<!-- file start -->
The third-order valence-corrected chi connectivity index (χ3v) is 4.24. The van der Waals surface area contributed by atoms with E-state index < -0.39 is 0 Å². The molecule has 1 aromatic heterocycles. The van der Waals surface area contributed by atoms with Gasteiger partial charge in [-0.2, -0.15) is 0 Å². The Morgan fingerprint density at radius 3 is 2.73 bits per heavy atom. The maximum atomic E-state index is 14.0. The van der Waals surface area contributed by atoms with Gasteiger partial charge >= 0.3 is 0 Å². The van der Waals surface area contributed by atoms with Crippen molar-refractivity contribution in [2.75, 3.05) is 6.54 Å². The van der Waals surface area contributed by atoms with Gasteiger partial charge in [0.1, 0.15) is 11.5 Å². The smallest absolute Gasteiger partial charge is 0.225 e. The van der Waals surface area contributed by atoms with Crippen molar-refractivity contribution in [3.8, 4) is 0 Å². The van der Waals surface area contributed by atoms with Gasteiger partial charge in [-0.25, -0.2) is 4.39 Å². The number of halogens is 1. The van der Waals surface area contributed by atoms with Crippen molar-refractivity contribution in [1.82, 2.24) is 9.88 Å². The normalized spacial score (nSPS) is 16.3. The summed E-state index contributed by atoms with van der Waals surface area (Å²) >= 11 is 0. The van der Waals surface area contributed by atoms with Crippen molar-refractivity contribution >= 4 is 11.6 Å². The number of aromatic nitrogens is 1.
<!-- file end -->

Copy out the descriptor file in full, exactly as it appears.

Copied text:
The third-order valence-corrected chi connectivity index (χ3v) is 4.24. The van der Waals surface area contributed by atoms with E-state index < -0.39 is 0 Å². The molecule has 1 aromatic heterocycles. The van der Waals surface area contributed by atoms with Gasteiger partial charge in [-0.2, -0.15) is 0 Å². The Morgan fingerprint density at radius 3 is 2.73 bits per heavy atom. The maximum atomic E-state index is 14.0. The van der Waals surface area contributed by atoms with Gasteiger partial charge >= 0.3 is 0 Å². The van der Waals surface area contributed by atoms with Crippen molar-refractivity contribution in [2.75, 3.05) is 6.54 Å². The van der Waals surface area contributed by atoms with Gasteiger partial charge in [0.1, 0.15) is 11.5 Å². The smallest absolute Gasteiger partial charge is 0.225 e. The van der Waals surface area contributed by atoms with Crippen molar-refractivity contribution in [3.8, 4) is 0 Å². The van der Waals surface area contributed by atoms with Gasteiger partial charge in [-0.25, -0.2) is 4.39 Å². The number of halogens is 1. The van der Waals surface area contributed by atoms with Crippen molar-refractivity contribution in [1.82, 2.24) is 9.88 Å². The normalized spacial score (nSPS) is 16.3. The summed E-state index contributed by atoms with van der Waals surface area (Å²) >= 11 is 0. The van der Waals surface area contributed by atoms with Crippen molar-refractivity contribution >= 4 is 11.6 Å². The number of aromatic nitrogens is 1.